The script is made up of kids' jokes, rhymes, songs and chants. One of the funniest scenes is a mad song called Hippopotamus. Music by Alan John and Greg Sully and a prep classroom set design by Stephen Curtis, complete the atmosphere.

The play encapsulates Neil Armfield's drive to stage theatre that epitomises Australianness, as did his production of Cloudstreet. He pulls down the fourth wall of the stage so that the audience can be contacted. He steps away from theatrical artifice, vanity and elitism.

The play is superbly performed with an enthusiasm and love that spills into the audience. It does not push the boundaries of cultural commentary or theatrical convention, nor does it explore the darker areas of adult-child issues of Dennis Potter's Blue Remembered Hills. It  is, however, a delightful night at the theatre.

By Kate Herbert

Thursday, 12 October 2000

Meat Party, Oct 12, 2000

By Duong Le Qu 
Playbox at Merlin Theatre October 12 to 28, 2000

Reviewer: Kate Herbert

Two differing styles meet in Michael Kantor's  production of Duong Le Quy's Meat Party. Kantor's direction is abstract, visual spectacular, drawing on the modern Japanese as well as Eastern European theatrical forms. Le Quy's text is political realism set in contemporary Vietnam.

Kantor, with dramaturg Tom Wright,  edited the script and created an atmosphere of mystery and violence. On a vast, sloping expanse of stage designed by Dorotka Sapinska  with epic lighting (bluebottle p/l) the cast of eight creates an almost mythic sense of landscape and war.

Mary, (Alice Garner) a young Australian cellist, travels to the White Sand Desert, a slightly unreal region in Vietnam. She seeks her dead father, Gabriel's (Matthew Crosby)  remains.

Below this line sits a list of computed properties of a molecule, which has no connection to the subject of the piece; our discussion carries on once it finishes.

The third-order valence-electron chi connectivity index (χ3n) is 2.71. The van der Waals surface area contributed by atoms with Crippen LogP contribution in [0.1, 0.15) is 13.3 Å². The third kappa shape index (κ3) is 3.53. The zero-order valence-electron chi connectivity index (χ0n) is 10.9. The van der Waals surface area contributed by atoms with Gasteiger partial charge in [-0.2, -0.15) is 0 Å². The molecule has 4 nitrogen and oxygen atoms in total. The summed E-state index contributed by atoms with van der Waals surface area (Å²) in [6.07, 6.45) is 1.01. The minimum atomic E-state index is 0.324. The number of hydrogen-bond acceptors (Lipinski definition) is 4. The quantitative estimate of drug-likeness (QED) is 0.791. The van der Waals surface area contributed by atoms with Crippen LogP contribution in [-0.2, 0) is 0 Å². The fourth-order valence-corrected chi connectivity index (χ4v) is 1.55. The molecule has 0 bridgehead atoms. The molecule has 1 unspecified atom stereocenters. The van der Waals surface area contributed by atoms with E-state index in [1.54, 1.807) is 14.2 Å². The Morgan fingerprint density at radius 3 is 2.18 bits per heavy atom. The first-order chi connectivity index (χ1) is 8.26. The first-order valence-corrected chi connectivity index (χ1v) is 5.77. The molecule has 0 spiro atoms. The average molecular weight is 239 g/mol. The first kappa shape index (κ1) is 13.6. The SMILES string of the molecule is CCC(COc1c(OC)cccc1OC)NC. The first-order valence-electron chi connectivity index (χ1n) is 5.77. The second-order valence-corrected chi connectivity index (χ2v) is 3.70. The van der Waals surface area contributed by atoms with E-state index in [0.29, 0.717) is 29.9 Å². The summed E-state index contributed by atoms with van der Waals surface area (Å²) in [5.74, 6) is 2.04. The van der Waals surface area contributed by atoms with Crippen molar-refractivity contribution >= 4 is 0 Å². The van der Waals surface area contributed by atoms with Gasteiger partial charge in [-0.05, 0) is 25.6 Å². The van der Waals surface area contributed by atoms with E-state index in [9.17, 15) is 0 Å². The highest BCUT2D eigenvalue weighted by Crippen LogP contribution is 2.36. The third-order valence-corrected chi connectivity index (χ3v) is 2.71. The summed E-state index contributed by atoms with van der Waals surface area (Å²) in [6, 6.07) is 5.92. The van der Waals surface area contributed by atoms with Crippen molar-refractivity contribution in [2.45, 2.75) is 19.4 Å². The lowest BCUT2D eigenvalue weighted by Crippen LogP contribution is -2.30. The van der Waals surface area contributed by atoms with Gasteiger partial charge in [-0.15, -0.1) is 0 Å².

He was an Australian soldier killed in Vietnam and a renowned flautist. Mary carries her own instrument with her on her quest for her father's flute lost in battle.

She enlists the aid of Quan  (Huong Nguyen) , the Chairman of the People's Council of the White Sand Desert. His father , Lam  (Tam Phan), is  a communist revolutionary war hero who is an autocrat and lives in the revolutionary Leninist past.

Mary also seeks assistance from An,  (Tony Yap) who collected belongings of dead western soldiers.

The war permeates the contemporary world in this Vietnam. Huge metal doors swing open to reveal starkly lit soldiers, smoking air and pounding gunfire.

All this is in contrast with a chanting madwoman (Yumi Umiumare) who prowls the sands, collecting whitened bones of the dead and nursing the bones of her children. This is counterpointed by the haunting song of Mai (Trang Nguyen), the dead Vitenamese girl who comforted Mary's father as he died.

The ensemble is very strong and the choral and movement basis for the style is evocative. Darrin Verhagen's  music creates a punishing atmosphere. The use of Crosby as translator in Vietnamese language scenes is an excellent device.

The stage is littered with symbolic objects: Gabriels' flute, hundreds of insence sticks, suitcases of the dead soldiers laid out like tombstones, Prisoner of War clothing dropping from the sky.

The Meat Party is a euphemism for The War. The county fed on its own flesh and its people suffered for 30 years.

By Kate Herbert

Monday, 9 October 2000

Can't Stand Up for Falling Down

By Richard Cameron
at The Storeroom October 9 to 22, 2000
Bookings:  9658 9600
Reviewer: Kate Herbert

Can't Stand Up For Falling Down is a play about three young women and their relationship to an abusive man in an English village. It is an insightful series of monologues about women written by a man.

Richard Cameron's writing is impassioned, moving and an accurate representation of these women's experiences with men.

Lynette (Sharyn Oppy) is the victim of her husband, Royce's domestic violence and drunkenness. Royce is a conceited rake and an emotional and physical thug.

Seven years earlier, he go Ruby (Bernadette Schwerdt) pregnant when she was 18 years old. He refused to admit paternity and she raised her boy, Carl, alone.